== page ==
Popular selective serotonin reuptake inhibitor may reduce male fertility potential

February 1, 2009

A recent prospective clinical trial found that the antidepressant paroxetine (Paxil) is associated with a five-fold increase in the risk of abnormal sperm DNA fragmentation as measured by terminal deoxynucleotidyl transferase mediated dUTP nick end labeling (TUNEL) score.

San Francisco-A recent prospective clinical trial found that the antidepressant paroxetine (Paxil) is associated with a five-fold increase in the risk of abnormal sperm DNA fragmentation as measured by terminal deoxynucleotidyl transferase mediated dUTP nick end labeling (TUNEL) score. Standard semen parameters are not affected.

"This is a preliminary study that raises awareness of the problem," said Cigdem Tanrikut, MD, assistant professor of surgery, Massachusetts General Hospital, Harvard Medical School, Boston, and Cornell Institute for Reproductive Medicine, New York. "We need larger-scale studies and randomized, placebo-controlled trials with other agents to further explore these findings."

Major depressive disorders affect about 10% of U.S. men, Dr. Tanrikut reminded the 2008 American Society for Reproductive Medicine annual meeting. Antidepressants are the most common form of therapy, and selective serotonin reuptake inhibitors (SSRIs) such as paroxetine are the most common agents used.

The current study enrolled 35 healthy men between the ages of 19 and 58 years. Two semen analyses and the Brief Sexual Function Inventory (BSFI) were performed before paroxetine dosing began. Men in the study were not taking any other prescription drug products. Volunteers were also eliminated if they were taking any herbal or non-prescription drugs known to affect semen factors or sexual function. All were screened for post-traumatic stress disorder and other mental conditions.

Participants took paroxetine for 5 weeks: 10 mg daily during the first week, 20 mg daily during week 2, 30 mg daily during weeks 3 and 4, and 20 mg daily during week 5. The dosing regimen was designed to minimize withdrawal symptoms, Dr. Tanrikut said.

Repeat semen analyses were done at weeks 2 and 4, then again 1 month after halting paroxetine. BSFI was repeated at week 4 and 1 month after paroxetine was stopped. TUNEL assays were performed on semen samples taken at baseline and at week 4 to evaluate sperm DNA fragmentation. Standard semen parameters included semen volume, sperm concentration, motility, and morphology.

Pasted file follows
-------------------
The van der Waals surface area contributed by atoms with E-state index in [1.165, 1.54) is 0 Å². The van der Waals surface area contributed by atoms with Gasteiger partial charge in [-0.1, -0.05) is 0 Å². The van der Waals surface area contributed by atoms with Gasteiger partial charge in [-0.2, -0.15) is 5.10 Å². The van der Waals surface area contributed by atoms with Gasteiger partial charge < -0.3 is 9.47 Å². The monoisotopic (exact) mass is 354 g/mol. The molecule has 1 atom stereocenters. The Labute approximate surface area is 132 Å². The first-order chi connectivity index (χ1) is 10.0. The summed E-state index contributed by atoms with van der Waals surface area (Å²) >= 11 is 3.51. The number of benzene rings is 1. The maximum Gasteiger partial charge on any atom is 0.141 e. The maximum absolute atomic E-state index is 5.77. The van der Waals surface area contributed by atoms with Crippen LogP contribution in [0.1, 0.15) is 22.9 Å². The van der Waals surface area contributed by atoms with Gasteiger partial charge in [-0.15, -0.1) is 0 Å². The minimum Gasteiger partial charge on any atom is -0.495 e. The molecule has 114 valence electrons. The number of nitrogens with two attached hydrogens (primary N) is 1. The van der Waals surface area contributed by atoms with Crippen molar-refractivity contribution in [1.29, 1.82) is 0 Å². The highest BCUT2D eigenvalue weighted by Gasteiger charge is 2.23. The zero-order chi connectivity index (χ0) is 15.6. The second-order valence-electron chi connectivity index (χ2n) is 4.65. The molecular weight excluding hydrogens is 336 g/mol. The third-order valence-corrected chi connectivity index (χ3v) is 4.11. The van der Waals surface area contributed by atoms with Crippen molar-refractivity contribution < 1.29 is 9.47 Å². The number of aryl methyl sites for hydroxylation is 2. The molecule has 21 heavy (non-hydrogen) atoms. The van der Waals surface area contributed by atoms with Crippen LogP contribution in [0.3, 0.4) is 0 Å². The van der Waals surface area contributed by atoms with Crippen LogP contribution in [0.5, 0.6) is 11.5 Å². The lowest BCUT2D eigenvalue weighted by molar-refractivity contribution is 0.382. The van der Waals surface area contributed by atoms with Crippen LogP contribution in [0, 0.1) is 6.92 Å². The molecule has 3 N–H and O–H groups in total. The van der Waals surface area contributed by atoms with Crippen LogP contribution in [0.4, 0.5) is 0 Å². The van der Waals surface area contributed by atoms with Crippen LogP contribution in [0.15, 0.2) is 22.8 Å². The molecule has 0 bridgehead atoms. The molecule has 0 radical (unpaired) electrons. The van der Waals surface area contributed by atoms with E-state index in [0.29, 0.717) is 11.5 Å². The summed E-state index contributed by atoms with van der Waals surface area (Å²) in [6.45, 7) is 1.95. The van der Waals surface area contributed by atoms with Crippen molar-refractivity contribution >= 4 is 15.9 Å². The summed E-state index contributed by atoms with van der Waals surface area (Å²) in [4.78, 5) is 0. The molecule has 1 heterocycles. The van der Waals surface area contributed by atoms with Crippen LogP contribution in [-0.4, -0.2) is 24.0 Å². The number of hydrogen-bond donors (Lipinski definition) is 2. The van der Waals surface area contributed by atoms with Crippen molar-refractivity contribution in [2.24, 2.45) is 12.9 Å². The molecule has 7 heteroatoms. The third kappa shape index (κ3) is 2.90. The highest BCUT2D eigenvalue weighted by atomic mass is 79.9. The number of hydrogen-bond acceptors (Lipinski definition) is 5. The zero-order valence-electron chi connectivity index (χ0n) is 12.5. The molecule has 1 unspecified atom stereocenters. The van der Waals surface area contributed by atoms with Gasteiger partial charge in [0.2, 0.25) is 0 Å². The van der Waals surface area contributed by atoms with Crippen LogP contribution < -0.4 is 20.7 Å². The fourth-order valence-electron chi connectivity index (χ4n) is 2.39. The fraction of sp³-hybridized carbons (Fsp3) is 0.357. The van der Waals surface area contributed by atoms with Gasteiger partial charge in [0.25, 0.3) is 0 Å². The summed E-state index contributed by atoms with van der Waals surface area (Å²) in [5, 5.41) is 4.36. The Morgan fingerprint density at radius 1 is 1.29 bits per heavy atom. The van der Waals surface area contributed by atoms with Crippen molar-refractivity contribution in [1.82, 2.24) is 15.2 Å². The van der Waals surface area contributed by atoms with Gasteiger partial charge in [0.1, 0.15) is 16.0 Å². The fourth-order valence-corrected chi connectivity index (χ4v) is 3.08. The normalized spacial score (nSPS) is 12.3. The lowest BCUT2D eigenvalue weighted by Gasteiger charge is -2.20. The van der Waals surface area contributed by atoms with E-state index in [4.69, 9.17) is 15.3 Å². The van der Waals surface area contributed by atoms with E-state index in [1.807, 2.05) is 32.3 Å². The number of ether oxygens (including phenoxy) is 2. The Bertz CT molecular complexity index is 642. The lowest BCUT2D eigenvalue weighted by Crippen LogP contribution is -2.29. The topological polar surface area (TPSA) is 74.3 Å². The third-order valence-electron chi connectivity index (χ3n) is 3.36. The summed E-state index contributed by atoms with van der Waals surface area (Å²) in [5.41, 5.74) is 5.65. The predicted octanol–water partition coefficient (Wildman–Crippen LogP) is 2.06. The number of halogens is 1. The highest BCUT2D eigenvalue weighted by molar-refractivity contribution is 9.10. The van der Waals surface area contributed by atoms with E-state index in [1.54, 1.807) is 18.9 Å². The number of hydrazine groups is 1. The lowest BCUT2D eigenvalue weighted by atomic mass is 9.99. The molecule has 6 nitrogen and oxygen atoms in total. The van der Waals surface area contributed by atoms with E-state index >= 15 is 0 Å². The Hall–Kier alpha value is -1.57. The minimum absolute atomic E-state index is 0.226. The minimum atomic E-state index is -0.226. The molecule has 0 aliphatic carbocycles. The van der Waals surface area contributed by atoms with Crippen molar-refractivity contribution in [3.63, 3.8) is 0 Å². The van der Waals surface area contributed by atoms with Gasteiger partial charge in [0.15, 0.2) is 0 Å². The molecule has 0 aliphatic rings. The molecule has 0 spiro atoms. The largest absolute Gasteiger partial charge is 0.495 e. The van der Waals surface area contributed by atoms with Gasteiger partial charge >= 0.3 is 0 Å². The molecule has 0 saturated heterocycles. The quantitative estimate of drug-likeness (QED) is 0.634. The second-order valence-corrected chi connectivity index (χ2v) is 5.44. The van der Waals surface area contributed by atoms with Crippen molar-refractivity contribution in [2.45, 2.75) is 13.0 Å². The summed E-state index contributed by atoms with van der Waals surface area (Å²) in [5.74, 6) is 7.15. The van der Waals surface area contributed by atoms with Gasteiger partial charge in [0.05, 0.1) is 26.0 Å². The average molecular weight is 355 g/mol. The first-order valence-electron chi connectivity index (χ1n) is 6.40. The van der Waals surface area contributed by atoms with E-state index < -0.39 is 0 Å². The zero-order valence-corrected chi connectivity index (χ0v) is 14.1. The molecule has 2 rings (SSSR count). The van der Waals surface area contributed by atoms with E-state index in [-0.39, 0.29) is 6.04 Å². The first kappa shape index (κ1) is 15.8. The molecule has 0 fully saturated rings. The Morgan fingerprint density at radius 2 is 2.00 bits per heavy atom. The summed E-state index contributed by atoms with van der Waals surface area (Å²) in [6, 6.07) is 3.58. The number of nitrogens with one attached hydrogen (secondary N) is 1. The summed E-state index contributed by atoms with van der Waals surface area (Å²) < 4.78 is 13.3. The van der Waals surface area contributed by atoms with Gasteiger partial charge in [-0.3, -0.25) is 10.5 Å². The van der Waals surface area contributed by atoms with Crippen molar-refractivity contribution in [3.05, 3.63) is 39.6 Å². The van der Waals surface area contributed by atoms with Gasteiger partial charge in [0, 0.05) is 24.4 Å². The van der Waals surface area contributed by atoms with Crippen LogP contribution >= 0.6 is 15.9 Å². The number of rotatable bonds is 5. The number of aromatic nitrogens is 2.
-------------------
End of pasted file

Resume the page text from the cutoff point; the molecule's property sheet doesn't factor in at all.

"There were no statistically significant changes in mean values for standard semen parameters," Dr. Tanrikut noted.

Researchers saw no significant changes in endocrine studies of FSH, LH, and prolactin. Testosterone and estradiol levels decreased significantly and TUNEL results showed significant changes.

Mean DNA fragmentation at baseline was 13.8% compared to 30.3% at week 4 (p=.0002). At baseline, 9.7% of men in the study had a TUNEL score ≥30 compared to 50% at week 4 (p=.001). Dr. Tanrikut noted that a TUNEL score of 30 or higher is generally accepted as indicating abnormal sperm DNA fragmentation. Abnormal sperm DNA integrity is associated with a lower likelihood of intrauterine insemination success and may have an adverse effect on in vitro fertilization-intracytoplasmic sperm injection results.

The overall odds ratio of having abnormal DNA fragmentation while taking paroxetine was 9.33 (95% confidence interval: 2.3-37.9). Multivariate analysis that corrected for age and body mass index showed an odds ratio of 11.12 (p=.0003) in favor of abnormal DNA fragmentation while taking paroxetine. Further analyses suggested that higher BMI may have a negative impact on sperm DNA fragmentation, but the association did not reach statistical significance.

"This five-fold increase in sperm DNA fragmentation is troubling," Dr. Tanrikut said. "It suggests an adverse fertility effect. We are planning a randomized, placebo-controlled trial with other SSRIs."

In addition, the study confirmed the association between paroxetine and erectile dysfunction. Researchers had anticipated ED problems with some men in the study, Dr. Tanrikut said. BSFI scores put ED at 35% in this particular population. Further, 47% of men reported ejaculatory difficulties while taking paroxetine.

"The majority of men had a least partial recovery of sexual function within 1 month after halting medication," she reported.